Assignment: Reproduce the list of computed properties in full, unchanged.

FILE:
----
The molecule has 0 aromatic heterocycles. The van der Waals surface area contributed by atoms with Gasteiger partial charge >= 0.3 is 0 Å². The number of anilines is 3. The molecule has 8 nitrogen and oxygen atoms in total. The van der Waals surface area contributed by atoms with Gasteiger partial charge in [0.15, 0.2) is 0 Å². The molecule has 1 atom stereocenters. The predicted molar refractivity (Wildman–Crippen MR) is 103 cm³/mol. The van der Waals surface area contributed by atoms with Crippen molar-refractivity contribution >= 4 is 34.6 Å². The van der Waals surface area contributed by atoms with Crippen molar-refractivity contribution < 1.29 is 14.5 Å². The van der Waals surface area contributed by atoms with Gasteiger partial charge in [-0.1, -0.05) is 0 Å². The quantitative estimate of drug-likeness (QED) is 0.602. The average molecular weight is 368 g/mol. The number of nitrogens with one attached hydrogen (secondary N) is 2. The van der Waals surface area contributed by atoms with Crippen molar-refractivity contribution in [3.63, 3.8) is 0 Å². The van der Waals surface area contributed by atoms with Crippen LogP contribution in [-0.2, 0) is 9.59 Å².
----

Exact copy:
The molecule has 0 aromatic heterocycles. The van der Waals surface area contributed by atoms with Gasteiger partial charge >= 0.3 is 0 Å². The number of anilines is 3. The molecule has 8 nitrogen and oxygen atoms in total. The van der Waals surface area contributed by atoms with Gasteiger partial charge in [0.15, 0.2) is 0 Å². The molecule has 1 atom stereocenters. The predicted molar refractivity (Wildman–Crippen MR) is 103 cm³/mol. The van der Waals surface area contributed by atoms with Crippen molar-refractivity contribution >= 4 is 34.6 Å². The van der Waals surface area contributed by atoms with Crippen molar-refractivity contribution < 1.29 is 14.5 Å². The van der Waals surface area contributed by atoms with Gasteiger partial charge in [-0.1, -0.05) is 0 Å². The quantitative estimate of drug-likeness (QED) is 0.602. The average molecular weight is 368 g/mol. The number of nitrogens with one attached hydrogen (secondary N) is 2. The van der Waals surface area contributed by atoms with Crippen molar-refractivity contribution in [3.63, 3.8) is 0 Å². The van der Waals surface area contributed by atoms with Crippen LogP contribution in [-0.2, 0) is 9.59 Å².